Over the holiday break, I let my kids start watching Doctor Who. We started with what I’d argue is one of the best written episodes of the rebooted series, Blink, in which we meet the most interesting villains of the franchise, The Weeping Angels. (Incidentally, the episode is directed by a woman, and the scarcity of female directors has been a huge criticism of the series.)
One of the reasons this episode works so well is because The Doctor and his companion, Martha, are relegated to guest star status and Carey Mulligan more than capably pulls the dramatic weight of the story. The Weeping Angels only can move when they are not observed; when seen, they transform to stone. They cover their eyes to give the appearance that they’re crying. They feed off the energy that occurs when they touch someone and send the victim hurtling through time. (They’re after The Doctor’s TARDIS, which as a time machine has a nearly endless supply of that kind of the energy.) It’s a sharply written episode that embraces the “timey-whimey” theme of the show in a way that’s subtle and fresh.
Moffat went on to become the main writer and showrunner of Doctor Who, for better and for worse. Since then, he’s smashed through nearly every convention the show had: the Doctor’s limited number of regenerations; crossing time streams; the dumpster fire that’s become Gallifrey (once destroyed, it now exists in perpetuity in a painting); endless paradoxes; sonic sunglasses instead of a screwdriver; River Song.
“My Doctor” is David Tennant, the 10th incarnate. My husband prefers the 11th, Matt Smith. The 12th version is Peter Capaldi, who just announced a few weeks ago that he’s leaving at the end of the year. Capaldi’s last season was uneven at best. I thought his companion, Clara (a holdout from the Matt Smith era), who we learn is addicted to time travel, overstayed her welcome. I wasn’t that thrilled with guest star
Arya Stark Maisie Williams, who was able to live forever but not really remember anything. I only liked two episodes over the past two years: Sleep No More, which explores the consequences of sacrificing sanity for productivity; and the super-hero-themed Christmas special, The Return of Doctor Mysterio. In Sleep No More, The Doctor is there to help solve a problem without his Doctor-ness getting in the way. Clara helps, instead of becoming a distraction and/or a sideshow. (In other words, they get shit done.) The Christmas special is an uncomplicated, thoroughly enjoyable homage to Clark Kent/Superman.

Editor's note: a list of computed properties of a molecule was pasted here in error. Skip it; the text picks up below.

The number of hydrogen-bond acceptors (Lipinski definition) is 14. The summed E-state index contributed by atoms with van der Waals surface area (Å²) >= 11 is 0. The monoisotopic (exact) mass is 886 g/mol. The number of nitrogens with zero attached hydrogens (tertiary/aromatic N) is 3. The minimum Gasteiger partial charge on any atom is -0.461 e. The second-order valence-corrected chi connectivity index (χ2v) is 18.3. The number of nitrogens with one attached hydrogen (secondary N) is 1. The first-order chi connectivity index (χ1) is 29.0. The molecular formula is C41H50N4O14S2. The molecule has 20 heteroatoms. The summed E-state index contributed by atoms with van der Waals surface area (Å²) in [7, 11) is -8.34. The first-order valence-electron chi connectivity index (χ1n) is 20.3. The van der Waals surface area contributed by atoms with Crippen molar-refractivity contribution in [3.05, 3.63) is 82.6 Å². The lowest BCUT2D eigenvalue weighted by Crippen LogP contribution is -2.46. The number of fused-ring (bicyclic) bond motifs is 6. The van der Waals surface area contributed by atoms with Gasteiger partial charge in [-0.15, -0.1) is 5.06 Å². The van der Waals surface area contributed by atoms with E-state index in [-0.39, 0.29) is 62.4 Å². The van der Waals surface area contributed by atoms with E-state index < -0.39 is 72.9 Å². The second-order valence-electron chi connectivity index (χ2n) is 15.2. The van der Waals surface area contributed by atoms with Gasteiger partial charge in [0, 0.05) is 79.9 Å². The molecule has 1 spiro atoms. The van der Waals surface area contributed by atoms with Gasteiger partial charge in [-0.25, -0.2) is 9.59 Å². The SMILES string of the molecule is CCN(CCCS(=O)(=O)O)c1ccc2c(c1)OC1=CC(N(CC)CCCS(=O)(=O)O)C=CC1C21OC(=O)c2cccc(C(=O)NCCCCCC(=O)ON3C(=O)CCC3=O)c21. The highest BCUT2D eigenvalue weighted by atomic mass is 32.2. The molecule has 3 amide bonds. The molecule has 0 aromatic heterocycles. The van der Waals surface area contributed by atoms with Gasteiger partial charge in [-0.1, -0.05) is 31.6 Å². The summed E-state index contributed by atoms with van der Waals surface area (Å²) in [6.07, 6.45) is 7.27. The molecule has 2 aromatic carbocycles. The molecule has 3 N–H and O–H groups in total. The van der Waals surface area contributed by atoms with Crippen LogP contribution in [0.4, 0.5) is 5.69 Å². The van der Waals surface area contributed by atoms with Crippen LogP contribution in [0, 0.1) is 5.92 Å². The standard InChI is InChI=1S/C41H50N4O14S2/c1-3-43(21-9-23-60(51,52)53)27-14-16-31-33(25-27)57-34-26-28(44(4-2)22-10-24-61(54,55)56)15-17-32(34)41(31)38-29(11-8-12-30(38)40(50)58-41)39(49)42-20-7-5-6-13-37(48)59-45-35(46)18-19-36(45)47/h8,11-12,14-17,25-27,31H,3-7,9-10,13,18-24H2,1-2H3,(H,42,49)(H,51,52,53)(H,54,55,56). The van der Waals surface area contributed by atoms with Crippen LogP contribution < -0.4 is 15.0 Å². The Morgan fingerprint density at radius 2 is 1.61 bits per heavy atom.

There is nearly a year-long gap between Capaldi’s seasons as Moffat turned his attention to the massively successful modern reboot of the Sherlock Holmes series.
Eventually, both series suffered from Moffat pulling double duty. The first three episodes of Sherlock are sheer fun, updated versions of classic cases. The second series started out all right but ended up … killing Moriarty. Online Offal’s First Law of Entertainment is that a show is only as good as its villain. Doctor Who has the Daleks, the Cyber Men and the aforementioned Weeping Angels. Sherlock’s nemesis was Moriarty, the consulting criminal. The third series explored who the new villain might be: Watson’s wife, Mary, a former spy? Sherlock’s own drug addiction? And, again, Moffat broke the rules and along with co-created Mark Gattis created another Holmes sibling, Eurus, completely shattering the Doyle canon.
If you think about it, The Doctor is a lot like Sherlock. Besides the established canon and legendary fan base, the characters themselves have a lot of similarities. Both are brilliant eccentrics with faithful companions who sometimes have to clean up their messes. As mentioned above, they have some pretty potent enemies. Moffat indulgently left both characters to nearly become parodies of themselves, and in the process sacrificed his demonstrated ability for storytelling. (He also wrote the fabulous romantic comedy Coupling which I recommend you spend an afternoon binge-watching; it is well worth your time.) The Sherlock series drifted from Sherlock and Watson actually solving cases (and you know, helping the citizens of London) to Sherlock literally showing off his mental prowess for no other reason than self-reflection and navel-gazing.
Peter Capaldi’s Doctor has almost literally become a time-traveling Mick Jagger, an aging rock star refusing to see the limits of his age and his abilities. The Doctor took 4.5 billion years to hack through a diamond wall only to have his memories of Clara erased and my eyes nearly rolled out of my head. I was almost like a Weeping Angel myself, watching those episodes.
Capaldi’s announced he’s going to leave the show at the end of the year, and speculation has begun to mount about the new Doctor, with many, myself included, hoping it will be a woman or at least a person of color. (I’d settle for the Rock or Olivia Colman.) But I wish Moffat takes this time to either regroup or pass the baton onto someone who can breathe fresh life into one or both series.